The National Centre for Popular Music
Lauryn Hill Brixton Academy, SW9
When you emerge from Sheffield railway station, you're greeted by an unearthly sight. Glance over the roundabout, and there, to the left of the Tudor pub and the shed-like science park, is a gleaming alien spacecraft. As you walk up the road, this Gilliam-esque panorama gets weirder. The giant Sheffield steel curling stone is just one of a set of four, and the set is part of a building. It's the National Centre for Popular Music, a brand new museum that is "the World's First Interactive [pop music] Attraction", and, yes, there is Lottery money involved. The four millennium domes were built with pounds 11m of Lottery funding, plus pounds 4m from other sponsors. And like its big brother in Greenwich, the NCPM raises the question of whether it was money well spent.
Inside, the Centre looks like a swimming pool. It's open-plan, with concrete pillars, tubular banisters and glass panels for walls. All in all, it's much too hygienic and airy an environment to evoke popular music in the mind of anyone but a Kajagoogoo fan.
Downstairs there's a cafe, a bar and a shop. Upstairs, the steel drums function as the Centre's four main exhibition rooms. The first one I experienced on Tuesday's press tour was "Soundscapes", a planetarium-minus-the-planets with a "3-D sound system". Thanks to a strategic arrangement of 16 speakers, rhythms from around the world came at us from every direction. It's impressive, but not all that different from the bit before a film when the cinema shows off its Dolby stereo. I didn't think much of the voice-over, either. "Our British Isles have produced some of the megastars of pop," it informed us, "like the Beatles, Elton John, George Michael and the Spice Girls." So now you know.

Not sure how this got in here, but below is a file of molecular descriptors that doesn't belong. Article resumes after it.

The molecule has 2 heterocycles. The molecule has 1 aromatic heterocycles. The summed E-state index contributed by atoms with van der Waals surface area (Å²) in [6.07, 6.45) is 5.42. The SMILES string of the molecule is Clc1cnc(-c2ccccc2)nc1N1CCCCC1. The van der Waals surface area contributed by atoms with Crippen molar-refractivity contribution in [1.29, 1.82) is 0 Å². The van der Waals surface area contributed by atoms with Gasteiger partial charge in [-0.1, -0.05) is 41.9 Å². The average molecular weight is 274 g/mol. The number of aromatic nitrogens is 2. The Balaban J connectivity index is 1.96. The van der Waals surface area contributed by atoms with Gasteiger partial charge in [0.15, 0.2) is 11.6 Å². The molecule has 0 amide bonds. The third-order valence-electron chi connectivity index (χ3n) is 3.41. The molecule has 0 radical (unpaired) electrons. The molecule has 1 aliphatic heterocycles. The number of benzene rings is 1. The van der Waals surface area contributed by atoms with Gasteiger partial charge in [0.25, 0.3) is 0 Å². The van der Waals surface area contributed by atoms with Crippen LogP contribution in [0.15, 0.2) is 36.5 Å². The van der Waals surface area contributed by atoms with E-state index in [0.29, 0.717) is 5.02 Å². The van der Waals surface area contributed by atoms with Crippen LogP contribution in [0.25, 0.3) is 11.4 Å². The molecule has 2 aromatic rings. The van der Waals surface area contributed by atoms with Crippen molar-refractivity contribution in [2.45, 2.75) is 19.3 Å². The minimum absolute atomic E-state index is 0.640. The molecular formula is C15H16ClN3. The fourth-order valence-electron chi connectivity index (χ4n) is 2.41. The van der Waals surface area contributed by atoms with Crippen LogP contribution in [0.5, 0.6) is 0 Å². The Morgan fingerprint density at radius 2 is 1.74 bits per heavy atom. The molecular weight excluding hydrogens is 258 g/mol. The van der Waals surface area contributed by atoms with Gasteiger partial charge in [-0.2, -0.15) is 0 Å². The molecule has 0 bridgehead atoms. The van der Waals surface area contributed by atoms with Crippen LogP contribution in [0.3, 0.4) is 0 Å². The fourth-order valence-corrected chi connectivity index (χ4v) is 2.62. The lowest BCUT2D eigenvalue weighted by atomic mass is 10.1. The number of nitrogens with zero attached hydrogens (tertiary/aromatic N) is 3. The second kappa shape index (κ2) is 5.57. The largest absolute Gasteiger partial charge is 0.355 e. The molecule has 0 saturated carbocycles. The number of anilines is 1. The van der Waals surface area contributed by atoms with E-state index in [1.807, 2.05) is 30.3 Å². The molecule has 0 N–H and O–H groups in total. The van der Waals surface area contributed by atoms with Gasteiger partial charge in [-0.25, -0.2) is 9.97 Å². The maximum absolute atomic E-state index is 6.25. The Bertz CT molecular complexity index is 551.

You'd assume from this narration that the Centre were aimed at children who had barely heard a record in their lives. Elsewhere it's assumed that they've never seen a cello, either. In one room there are musical instruments mounted around the circular wall as if they were rare artefacts - without even the excuse that they once belonged to somebody famous. I noticed just two instruments donated by pop stars. One was a guitar from Def Leppard, the other was Rolf Harris's wobble board. Hard Rock Cafe it ain't.
In the "Turning Points" room, you can look up a rock encyclopedia via one of six computer screens. But once you've got over the novelty - and difficulty - of operating the mouse, you might wonder why the Centre didn't just set out some books instead. You might also wonder what all the other visitors are supposed to do while the six consoles are being used. The rest of the room is empty but for a big screen - in case you go to museums to stand and watch documentaries - and the "World Wall", a glass and metal map. Turn a dial and you can "tune in" to music from different countries. Basically, the room is ideal if you want to pretend you're a Bond villain planning global domination.